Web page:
The recent Harry Potter series of books has been of huge benefit to children's reading. Where literally millions of children would be staring at the television or in a trance in front of the Playstation, they have taken to reading books. Surely this can only be good for them?.
According to many uninformed parents, no. They do not want their innocent, impressionable children being seduced by the evils of the occult and witchcraft that is so explicitly depicted throughout these books. So poor little Johnny is ordered to stay away from the sinful books and get back to his "TV dinner" and the "X-Files".
This is a simplified view of the situation, but the moral background to the issue of censorship has long been subject of intricate debate. In the example of Harry Potter, the banning of Rowling's books in schools and libraries seems excessive and self-defeatist considering the gains to children of reading popular literature. There are of course also arguments for censorship, especially when dealing with the extremes in books and other media that is entirely based on insulting certain groups of people.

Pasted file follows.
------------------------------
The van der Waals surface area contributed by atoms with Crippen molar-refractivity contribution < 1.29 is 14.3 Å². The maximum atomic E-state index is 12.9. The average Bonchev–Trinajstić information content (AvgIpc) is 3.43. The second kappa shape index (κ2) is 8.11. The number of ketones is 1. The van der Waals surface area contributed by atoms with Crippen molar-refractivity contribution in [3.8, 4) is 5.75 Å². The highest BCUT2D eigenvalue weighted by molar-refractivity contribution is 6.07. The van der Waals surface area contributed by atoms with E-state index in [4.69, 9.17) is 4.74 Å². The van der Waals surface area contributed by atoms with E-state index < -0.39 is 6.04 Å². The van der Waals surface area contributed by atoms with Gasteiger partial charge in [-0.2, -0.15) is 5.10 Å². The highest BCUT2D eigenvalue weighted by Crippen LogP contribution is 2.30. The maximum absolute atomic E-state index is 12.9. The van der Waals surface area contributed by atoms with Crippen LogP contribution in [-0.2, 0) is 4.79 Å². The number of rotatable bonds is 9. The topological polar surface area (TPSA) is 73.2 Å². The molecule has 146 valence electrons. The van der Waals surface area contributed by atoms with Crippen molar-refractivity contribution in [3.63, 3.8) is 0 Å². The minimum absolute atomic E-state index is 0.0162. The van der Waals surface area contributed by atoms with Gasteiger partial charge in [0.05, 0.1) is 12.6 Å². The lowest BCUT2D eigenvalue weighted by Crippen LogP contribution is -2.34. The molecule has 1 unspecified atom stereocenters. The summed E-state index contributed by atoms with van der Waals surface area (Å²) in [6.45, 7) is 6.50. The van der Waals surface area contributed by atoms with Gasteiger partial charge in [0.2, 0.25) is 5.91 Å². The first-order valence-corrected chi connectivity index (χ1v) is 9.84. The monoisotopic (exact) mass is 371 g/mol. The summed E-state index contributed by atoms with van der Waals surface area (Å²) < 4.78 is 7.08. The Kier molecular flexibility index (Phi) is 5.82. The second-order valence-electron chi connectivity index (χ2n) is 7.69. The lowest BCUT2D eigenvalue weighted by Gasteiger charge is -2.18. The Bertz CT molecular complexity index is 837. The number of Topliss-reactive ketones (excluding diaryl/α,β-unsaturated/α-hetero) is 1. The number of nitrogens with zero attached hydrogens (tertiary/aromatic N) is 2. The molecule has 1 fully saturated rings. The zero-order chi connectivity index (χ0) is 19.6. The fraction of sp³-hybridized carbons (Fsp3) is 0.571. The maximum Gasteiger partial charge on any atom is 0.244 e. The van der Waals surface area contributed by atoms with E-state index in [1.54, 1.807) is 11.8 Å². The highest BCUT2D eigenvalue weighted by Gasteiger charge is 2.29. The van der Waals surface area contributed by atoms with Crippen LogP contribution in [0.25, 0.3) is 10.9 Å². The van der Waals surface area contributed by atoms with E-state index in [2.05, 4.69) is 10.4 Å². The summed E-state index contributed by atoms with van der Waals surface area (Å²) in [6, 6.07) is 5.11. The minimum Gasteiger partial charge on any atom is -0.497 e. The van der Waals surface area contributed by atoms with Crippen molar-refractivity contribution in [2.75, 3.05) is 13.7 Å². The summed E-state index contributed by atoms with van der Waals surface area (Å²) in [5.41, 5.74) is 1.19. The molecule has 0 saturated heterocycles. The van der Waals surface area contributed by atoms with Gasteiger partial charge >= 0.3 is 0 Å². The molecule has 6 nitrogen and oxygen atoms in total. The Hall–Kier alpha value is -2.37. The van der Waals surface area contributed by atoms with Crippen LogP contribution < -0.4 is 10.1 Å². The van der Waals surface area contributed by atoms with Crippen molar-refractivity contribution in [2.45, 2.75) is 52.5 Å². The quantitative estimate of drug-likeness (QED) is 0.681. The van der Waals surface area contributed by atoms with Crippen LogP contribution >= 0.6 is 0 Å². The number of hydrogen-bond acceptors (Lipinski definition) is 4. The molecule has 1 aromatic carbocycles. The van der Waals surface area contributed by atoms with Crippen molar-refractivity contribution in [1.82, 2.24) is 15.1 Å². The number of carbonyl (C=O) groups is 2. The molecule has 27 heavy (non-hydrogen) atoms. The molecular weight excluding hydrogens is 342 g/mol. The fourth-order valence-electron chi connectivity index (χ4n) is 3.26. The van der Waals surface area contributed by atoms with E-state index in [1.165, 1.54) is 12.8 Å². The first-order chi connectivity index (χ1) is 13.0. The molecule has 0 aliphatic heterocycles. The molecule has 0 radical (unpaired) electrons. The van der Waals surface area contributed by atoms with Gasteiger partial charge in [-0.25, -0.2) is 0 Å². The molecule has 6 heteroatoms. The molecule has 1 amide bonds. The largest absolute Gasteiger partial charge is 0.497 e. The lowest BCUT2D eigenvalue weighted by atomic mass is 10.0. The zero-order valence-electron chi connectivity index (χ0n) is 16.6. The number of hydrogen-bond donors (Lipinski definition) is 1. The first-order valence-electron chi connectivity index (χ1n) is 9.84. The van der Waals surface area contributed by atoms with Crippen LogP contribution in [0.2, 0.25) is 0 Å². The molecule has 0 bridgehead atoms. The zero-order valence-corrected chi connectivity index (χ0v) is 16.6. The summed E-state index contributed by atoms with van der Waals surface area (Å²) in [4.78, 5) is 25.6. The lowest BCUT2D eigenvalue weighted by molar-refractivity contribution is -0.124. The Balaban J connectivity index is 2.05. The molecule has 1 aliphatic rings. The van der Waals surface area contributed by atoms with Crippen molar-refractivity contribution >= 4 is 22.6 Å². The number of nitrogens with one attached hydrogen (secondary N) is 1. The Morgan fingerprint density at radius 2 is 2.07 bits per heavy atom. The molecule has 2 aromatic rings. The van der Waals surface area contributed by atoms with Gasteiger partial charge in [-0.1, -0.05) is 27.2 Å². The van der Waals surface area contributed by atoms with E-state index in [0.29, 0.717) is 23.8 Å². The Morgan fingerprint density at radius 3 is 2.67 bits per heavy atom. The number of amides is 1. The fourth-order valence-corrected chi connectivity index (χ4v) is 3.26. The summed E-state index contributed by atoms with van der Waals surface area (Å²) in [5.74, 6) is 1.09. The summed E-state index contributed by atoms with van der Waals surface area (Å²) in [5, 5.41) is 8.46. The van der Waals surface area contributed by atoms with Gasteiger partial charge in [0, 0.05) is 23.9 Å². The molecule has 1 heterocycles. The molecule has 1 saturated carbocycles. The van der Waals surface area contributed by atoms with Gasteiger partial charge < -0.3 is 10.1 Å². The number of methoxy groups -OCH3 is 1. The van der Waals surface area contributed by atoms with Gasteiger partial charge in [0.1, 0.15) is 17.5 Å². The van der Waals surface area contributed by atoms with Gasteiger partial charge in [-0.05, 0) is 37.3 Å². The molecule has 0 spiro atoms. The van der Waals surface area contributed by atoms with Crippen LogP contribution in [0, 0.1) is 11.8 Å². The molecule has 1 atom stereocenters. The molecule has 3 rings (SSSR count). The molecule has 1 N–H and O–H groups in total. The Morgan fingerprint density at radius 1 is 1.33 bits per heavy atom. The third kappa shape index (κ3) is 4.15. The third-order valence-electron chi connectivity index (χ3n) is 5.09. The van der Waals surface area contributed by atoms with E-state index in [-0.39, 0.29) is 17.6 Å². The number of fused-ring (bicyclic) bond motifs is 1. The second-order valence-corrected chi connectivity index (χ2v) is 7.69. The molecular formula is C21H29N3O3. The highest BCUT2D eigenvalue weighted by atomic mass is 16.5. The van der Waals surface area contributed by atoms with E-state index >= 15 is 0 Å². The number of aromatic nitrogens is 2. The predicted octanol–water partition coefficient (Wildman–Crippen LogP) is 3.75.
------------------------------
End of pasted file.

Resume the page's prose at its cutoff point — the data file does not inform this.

The book "Huckleberry Finn" by Mark Twain is considered by many to be racist because of repeated use of degrading terms. However racial equality emerges as a theme of this book.
But who judges what the public have access to? To an extent, peoples existence is defined by what books they read, what newspapers and magazines they subscribe to and what films they watch. When anybody has control over what can be read and what cannot, they can control the entire demeanour of those peoples. Even with stringent legislation almost any wording of censorship law could be contorted by someone with the intention of restricting information. Under Hitler, Nazi Germany was very careful about what image was being presented in domestic press and literature and nobody wrote to many critical articles. .
Due mainly to the rapid increase in graphical quality (and hence realism), censorship of video games has recently also become an issue.